The proposed hotel at 1241 Boylston St. close to the Boston Arts Academy has at least two Impact Advisory Group (IAG) members furious.
The proposed hotel would be built on a 21,050 square-foot parcel where a Shell gas station currently sits. According to the Boston Planning and Development Agency (BDPA), the hotel is proposed to be 105,000 square feet with approximately 184 rooms and around 4,600 square feet of ground-floor retail space. The hotel would be eight stories and around 90 feet tall with approximately 82 below-grade parking spaces.
The BPDA states that IAG meetings were held on January 18, 2018, February 5, 2018, March 27, 2018, May 31, 2018, and January 31, 2019, and the proposed project was approved by the Boston Civic Design Commission on February 5, 2019.
IAG member Lauren Dewey Platt, who has lived in the Fenway for 25 years, told the Sun that she has “serious concerns” about the precedent that this hotel would set should it be allowed to be built “given that in its present form it violates a code that disallows the building of a structure closer than 20 feet from the Back Bay Fens.” She is also upset with the process that this building must go through to get approved. She is in the process of writing a letter to Tim Czerwienski of the BPDA with her concerns outlined, and is working on getting more signatures before she submits it.
She said that the Boston municipal code states that no building shall be placed within 20 feet of the Back Bay Fens, but she said this hotel would only be set back 13 feet from the property line of the Fens.
“The parks commission has not made its ruling yet,” she said. “After the Article 80 review process is completed, this goes to the parks commission for a ruling.”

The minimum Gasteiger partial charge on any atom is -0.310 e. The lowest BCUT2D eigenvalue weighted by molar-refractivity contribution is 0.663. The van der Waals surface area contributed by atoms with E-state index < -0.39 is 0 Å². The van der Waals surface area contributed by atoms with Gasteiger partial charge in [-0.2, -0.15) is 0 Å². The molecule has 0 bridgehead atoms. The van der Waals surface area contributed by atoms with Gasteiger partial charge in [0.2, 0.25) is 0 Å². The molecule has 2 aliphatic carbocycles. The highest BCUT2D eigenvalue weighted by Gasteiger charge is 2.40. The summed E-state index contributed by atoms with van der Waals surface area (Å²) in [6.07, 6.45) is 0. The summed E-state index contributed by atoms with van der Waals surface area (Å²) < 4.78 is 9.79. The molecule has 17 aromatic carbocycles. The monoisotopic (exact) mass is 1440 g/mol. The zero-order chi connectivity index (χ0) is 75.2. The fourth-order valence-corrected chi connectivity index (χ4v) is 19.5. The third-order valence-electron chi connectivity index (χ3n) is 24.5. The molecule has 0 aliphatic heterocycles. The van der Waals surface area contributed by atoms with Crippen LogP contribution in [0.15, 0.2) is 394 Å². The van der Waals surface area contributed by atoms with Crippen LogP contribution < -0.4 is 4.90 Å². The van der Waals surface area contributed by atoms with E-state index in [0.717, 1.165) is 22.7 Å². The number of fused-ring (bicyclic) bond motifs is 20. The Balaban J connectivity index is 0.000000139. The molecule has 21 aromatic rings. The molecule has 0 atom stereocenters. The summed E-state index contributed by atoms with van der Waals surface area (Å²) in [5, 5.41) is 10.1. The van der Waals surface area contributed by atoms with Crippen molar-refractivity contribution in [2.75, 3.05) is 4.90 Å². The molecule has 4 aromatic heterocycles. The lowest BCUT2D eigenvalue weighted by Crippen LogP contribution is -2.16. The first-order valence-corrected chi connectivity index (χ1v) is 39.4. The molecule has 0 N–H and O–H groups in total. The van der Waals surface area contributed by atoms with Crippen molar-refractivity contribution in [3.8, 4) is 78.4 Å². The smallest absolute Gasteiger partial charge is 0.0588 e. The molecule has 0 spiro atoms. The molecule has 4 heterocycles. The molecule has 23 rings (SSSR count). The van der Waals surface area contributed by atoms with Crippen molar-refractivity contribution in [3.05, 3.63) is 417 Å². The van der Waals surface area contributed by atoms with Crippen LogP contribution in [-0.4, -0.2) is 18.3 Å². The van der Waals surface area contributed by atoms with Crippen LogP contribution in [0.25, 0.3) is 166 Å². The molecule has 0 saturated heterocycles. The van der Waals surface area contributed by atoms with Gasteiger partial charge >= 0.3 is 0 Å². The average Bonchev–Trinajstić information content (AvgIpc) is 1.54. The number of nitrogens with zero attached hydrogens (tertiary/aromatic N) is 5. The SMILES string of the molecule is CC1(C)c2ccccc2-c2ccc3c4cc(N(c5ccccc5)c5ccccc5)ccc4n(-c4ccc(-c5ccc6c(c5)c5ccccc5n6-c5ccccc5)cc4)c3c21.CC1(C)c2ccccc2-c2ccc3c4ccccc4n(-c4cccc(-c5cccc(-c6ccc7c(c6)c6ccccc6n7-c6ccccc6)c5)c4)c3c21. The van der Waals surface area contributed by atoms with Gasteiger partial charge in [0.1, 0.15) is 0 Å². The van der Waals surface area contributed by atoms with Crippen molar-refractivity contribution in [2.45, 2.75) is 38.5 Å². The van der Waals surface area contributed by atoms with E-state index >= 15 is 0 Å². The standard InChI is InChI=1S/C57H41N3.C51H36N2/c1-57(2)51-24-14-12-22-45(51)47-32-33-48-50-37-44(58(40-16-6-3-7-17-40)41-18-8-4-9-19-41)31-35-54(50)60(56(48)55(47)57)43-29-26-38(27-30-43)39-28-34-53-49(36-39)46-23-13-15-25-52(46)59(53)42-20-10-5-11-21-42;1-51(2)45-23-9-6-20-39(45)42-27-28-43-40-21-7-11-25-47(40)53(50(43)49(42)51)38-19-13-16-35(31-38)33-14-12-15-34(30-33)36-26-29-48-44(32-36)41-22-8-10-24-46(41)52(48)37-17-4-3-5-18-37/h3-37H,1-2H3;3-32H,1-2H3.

Dewey Platt explains why she believes this could be precedent-setting: “If one allows one to build a structure and it doesn’t meet the code, it sets precedent for this to happen again,” she said. “I just don’t want to see anyone set a precedent where they’re not meeting the requirement.”
She said she has brought this issue up multiple times at meetings and in comments, but the response has been that the Parks Department has not yet made its ruling.
“They love to divide and conquer,” Dewey Platt said. “The rest of us are just stuck having to wait until they pass the buck to the next agency or person. This is how the BPDA operates.”
Dewey Platt believes that developers should be given a template that meets the municipal code in which they can build their development.
“I’ve been on a lot of stuff before and this is a giant frustration,” she said. “I’ve been involved with this for so long—one development after another, the same issues come up all the time.
“We need to preserve our green space,” Dewey Platt continued. “It just seems wrong and I’m just not sure why this is set up this way.”
On February 14, The BPDA Board authorized the advertising of a public hearing to consider the proposed project as a Direct Impact Project for March 14 “or a time and date to be determined by the director.”